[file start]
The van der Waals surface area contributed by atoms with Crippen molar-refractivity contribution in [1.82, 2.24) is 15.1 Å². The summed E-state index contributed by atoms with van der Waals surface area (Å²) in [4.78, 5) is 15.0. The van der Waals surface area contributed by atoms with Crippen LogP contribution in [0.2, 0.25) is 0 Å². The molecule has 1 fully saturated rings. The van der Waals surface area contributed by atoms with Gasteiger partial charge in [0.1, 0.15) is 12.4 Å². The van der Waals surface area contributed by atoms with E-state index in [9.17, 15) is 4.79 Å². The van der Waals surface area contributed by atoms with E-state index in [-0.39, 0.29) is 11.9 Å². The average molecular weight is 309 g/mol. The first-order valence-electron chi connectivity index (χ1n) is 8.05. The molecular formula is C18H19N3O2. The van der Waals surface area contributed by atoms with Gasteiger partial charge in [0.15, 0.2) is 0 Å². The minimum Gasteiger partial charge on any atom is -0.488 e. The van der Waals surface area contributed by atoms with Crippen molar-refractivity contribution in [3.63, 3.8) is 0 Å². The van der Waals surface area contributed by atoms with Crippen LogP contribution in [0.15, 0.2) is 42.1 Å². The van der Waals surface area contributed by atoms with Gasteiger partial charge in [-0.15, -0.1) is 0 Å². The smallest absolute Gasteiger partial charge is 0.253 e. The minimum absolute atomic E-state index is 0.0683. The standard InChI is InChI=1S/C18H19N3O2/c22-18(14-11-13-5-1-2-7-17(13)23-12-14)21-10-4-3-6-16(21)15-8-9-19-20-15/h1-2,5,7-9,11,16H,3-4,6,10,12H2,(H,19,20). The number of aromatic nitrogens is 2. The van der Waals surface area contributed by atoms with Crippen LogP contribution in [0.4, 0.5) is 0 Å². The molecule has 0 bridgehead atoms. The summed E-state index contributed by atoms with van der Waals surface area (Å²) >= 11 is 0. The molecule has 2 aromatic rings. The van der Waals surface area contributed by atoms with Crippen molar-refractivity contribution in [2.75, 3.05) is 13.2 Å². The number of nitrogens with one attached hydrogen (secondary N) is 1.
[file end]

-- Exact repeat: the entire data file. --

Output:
The van der Waals surface area contributed by atoms with Crippen molar-refractivity contribution in [1.82, 2.24) is 15.1 Å². The summed E-state index contributed by atoms with van der Waals surface area (Å²) in [4.78, 5) is 15.0. The van der Waals surface area contributed by atoms with Crippen LogP contribution in [0.2, 0.25) is 0 Å². The molecule has 1 fully saturated rings. The van der Waals surface area contributed by atoms with Gasteiger partial charge in [0.1, 0.15) is 12.4 Å². The van der Waals surface area contributed by atoms with E-state index in [9.17, 15) is 4.79 Å². The van der Waals surface area contributed by atoms with E-state index in [-0.39, 0.29) is 11.9 Å². The average molecular weight is 309 g/mol. The first-order valence-electron chi connectivity index (χ1n) is 8.05. The molecular formula is C18H19N3O2. The van der Waals surface area contributed by atoms with Gasteiger partial charge in [0.15, 0.2) is 0 Å². The minimum Gasteiger partial charge on any atom is -0.488 e. The van der Waals surface area contributed by atoms with Crippen molar-refractivity contribution in [3.63, 3.8) is 0 Å². The van der Waals surface area contributed by atoms with Crippen LogP contribution in [0.15, 0.2) is 42.1 Å². The van der Waals surface area contributed by atoms with Gasteiger partial charge in [-0.15, -0.1) is 0 Å². The smallest absolute Gasteiger partial charge is 0.253 e. The minimum absolute atomic E-state index is 0.0683. The standard InChI is InChI=1S/C18H19N3O2/c22-18(14-11-13-5-1-2-7-17(13)23-12-14)21-10-4-3-6-16(21)15-8-9-19-20-15/h1-2,5,7-9,11,16H,3-4,6,10,12H2,(H,19,20). The number of aromatic nitrogens is 2. The van der Waals surface area contributed by atoms with Crippen LogP contribution in [0.4, 0.5) is 0 Å². The molecule has 0 bridgehead atoms. The summed E-state index contributed by atoms with van der Waals surface area (Å²) >= 11 is 0. The molecule has 2 aromatic rings. The van der Waals surface area contributed by atoms with Crippen molar-refractivity contribution in [2.75, 3.05) is 13.2 Å². The number of nitrogens with one attached hydrogen (secondary N) is 1.